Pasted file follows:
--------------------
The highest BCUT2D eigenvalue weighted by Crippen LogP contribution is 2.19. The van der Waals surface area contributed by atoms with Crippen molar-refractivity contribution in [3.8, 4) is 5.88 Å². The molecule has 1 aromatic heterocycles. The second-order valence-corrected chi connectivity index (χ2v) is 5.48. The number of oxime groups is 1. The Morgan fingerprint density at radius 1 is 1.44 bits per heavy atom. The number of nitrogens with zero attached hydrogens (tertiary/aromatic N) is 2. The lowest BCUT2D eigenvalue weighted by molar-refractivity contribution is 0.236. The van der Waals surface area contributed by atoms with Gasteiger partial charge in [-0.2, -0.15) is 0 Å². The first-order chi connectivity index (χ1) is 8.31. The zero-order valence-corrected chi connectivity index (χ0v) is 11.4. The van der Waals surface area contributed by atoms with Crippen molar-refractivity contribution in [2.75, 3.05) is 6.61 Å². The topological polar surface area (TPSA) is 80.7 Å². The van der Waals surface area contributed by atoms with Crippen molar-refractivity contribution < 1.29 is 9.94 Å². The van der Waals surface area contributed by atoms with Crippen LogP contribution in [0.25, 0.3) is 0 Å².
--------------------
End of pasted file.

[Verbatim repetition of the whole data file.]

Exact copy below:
The highest BCUT2D eigenvalue weighted by Crippen LogP contribution is 2.19. The van der Waals surface area contributed by atoms with Crippen molar-refractivity contribution in [3.8, 4) is 5.88 Å². The molecule has 1 aromatic heterocycles. The second-order valence-corrected chi connectivity index (χ2v) is 5.48. The number of oxime groups is 1. The Morgan fingerprint density at radius 1 is 1.44 bits per heavy atom. The number of nitrogens with zero attached hydrogens (tertiary/aromatic N) is 2. The lowest BCUT2D eigenvalue weighted by molar-refractivity contribution is 0.236. The van der Waals surface area contributed by atoms with Gasteiger partial charge in [-0.2, -0.15) is 0 Å². The first-order chi connectivity index (χ1) is 8.31. The zero-order valence-corrected chi connectivity index (χ0v) is 11.4. The van der Waals surface area contributed by atoms with Crippen molar-refractivity contribution in [2.75, 3.05) is 6.61 Å². The topological polar surface area (TPSA) is 80.7 Å². The van der Waals surface area contributed by atoms with Crippen molar-refractivity contribution < 1.29 is 9.94 Å². The van der Waals surface area contributed by atoms with Crippen LogP contribution in [0.25, 0.3) is 0 Å².